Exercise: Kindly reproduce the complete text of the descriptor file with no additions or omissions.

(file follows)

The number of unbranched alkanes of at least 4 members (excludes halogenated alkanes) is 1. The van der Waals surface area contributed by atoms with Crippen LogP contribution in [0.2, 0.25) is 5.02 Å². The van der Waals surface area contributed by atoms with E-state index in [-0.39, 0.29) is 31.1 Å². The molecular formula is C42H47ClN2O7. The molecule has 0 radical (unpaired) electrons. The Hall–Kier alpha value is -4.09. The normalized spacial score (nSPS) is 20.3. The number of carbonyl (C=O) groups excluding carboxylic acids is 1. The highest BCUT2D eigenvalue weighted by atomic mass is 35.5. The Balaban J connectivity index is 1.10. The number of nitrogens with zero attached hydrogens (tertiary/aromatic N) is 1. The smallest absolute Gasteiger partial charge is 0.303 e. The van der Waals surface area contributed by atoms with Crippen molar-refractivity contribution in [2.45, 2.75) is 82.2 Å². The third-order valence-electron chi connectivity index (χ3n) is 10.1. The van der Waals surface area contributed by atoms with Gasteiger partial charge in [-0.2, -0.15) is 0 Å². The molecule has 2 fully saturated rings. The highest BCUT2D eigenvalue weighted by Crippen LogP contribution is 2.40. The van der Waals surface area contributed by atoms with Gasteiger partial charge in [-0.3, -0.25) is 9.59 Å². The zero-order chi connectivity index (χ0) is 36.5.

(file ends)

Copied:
The number of unbranched alkanes of at least 4 members (excludes halogenated alkanes) is 1. The van der Waals surface area contributed by atoms with Crippen LogP contribution in [0.2, 0.25) is 5.02 Å². The van der Waals surface area contributed by atoms with E-state index in [-0.39, 0.29) is 31.1 Å². The molecular formula is C42H47ClN2O7. The molecule has 0 radical (unpaired) electrons. The Hall–Kier alpha value is -4.09. The normalized spacial score (nSPS) is 20.3. The number of carbonyl (C=O) groups excluding carboxylic acids is 1. The highest BCUT2D eigenvalue weighted by atomic mass is 35.5. The Balaban J connectivity index is 1.10. The number of nitrogens with zero attached hydrogens (tertiary/aromatic N) is 1. The smallest absolute Gasteiger partial charge is 0.303 e. The van der Waals surface area contributed by atoms with Crippen molar-refractivity contribution in [2.45, 2.75) is 82.2 Å². The third-order valence-electron chi connectivity index (χ3n) is 10.1. The van der Waals surface area contributed by atoms with Gasteiger partial charge in [-0.2, -0.15) is 0 Å². The molecule has 2 fully saturated rings. The highest BCUT2D eigenvalue weighted by Crippen LogP contribution is 2.40. The van der Waals surface area contributed by atoms with Gasteiger partial charge in [-0.3, -0.25) is 9.59 Å². The zero-order chi connectivity index (χ0) is 36.5.